In the instant matter, there is no dispute that respondent ceased operation of its railroad on the subject property in 1977. Appropriate notices required by federal law were published. The record reveals that, in the period following cessation of railroad activities, respondent's “policy and procedure” regarding properties of this kind was to post signs on the property forbidding trespassing, dumping, and illegal parking. Photographs were admitted into evidence which demonstrated that after respondent abandoned its use of the property for railroad purposes, it did, in fact, post multiple signs on the perimeter of the property which read, in relevant part, “Private Property. [¶] TOW AWAY. [¶] No Parking Any Time. [¶] No Trespassing No Loitering. [Instruction that violators will be prosecuted and vehicles towed away, with code citations.] [¶] S.P.R.R. CO.”
It also appears from the record that appellants did not attempt to controvert evidence presented by respondent that it had paid the property taxes for the property in question throughout the alleged period of abandonment. Additional evidence was presented that respondent periodically cleared the property of weeds and debris, frequently in response to demands or complaints by public agencies. Respondent leased a portion of the property to a billboard company, which erected two billboards on the property, and leased a small portion of the property for a parking lot. Respondent also erected a barricade across at least a portion of the property. Respondent's property managers policed the property to ensure that no unauthorized uses were occurring on the property, and respondent engaged a towing service to remove unauthorized vehicles from the property.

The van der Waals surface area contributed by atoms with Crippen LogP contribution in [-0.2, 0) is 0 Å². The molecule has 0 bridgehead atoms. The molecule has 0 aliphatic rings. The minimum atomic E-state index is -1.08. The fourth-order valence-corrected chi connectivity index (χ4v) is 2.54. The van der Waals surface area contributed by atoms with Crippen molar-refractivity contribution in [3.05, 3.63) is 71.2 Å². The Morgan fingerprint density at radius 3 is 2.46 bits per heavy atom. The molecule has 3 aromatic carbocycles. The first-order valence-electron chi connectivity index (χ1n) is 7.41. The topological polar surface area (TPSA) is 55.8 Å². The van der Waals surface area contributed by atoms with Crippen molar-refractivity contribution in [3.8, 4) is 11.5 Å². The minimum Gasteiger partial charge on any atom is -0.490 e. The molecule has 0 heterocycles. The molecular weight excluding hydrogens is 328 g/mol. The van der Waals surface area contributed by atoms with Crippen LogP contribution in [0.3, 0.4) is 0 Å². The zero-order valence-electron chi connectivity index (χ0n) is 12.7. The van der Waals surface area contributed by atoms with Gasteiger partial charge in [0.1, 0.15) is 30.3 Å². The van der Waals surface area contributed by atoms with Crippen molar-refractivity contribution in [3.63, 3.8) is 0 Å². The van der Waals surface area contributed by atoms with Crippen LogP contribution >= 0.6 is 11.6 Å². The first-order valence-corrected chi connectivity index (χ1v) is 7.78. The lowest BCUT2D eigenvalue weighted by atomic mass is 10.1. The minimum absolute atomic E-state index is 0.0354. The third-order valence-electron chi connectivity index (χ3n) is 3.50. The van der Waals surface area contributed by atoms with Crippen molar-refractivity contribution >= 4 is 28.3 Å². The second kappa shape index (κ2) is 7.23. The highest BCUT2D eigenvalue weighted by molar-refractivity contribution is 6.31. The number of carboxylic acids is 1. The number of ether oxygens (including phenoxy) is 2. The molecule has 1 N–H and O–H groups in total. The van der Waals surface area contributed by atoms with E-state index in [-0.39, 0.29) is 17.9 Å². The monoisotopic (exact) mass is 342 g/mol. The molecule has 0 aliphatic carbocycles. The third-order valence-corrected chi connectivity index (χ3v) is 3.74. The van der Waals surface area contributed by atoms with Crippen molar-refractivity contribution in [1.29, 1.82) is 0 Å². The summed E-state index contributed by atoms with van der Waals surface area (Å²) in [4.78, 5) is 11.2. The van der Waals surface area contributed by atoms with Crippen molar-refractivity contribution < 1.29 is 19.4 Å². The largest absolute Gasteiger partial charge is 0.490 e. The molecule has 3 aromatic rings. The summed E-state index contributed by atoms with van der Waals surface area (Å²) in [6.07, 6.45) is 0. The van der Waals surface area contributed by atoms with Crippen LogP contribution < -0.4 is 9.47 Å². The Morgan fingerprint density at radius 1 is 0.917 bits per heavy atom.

Appellants contend that the signs erected by respondent do not give actual notice of ownership. We disagree. The words “Private Property” and “S.P.R.R. Co.” are placed at the top and bottom of the signs in question, in lettering of identical style and of equal size. It clearly gives notice that S.P.R.R. Co. considered itself in possession and control of the property, and certainly raised the inference that respondent was asserting an ownership interest. This information must be considered together with the complete change in the character of use of the property. Plainly, portions of the property were leased for advertising and parking purposes. Traffic barricades were erected. Appellants had ample notice that respondent was asserting an interest in the property which was adverse to the earlier consensual use—that of a right of way for railroad purposes. Respondent also paid the required property taxes, employed a manager to ensure against unauthorized uses of the property, maintained the property, removed offending vehicles from the property, and responded to complaints concerning the property from both private parties and public agencies.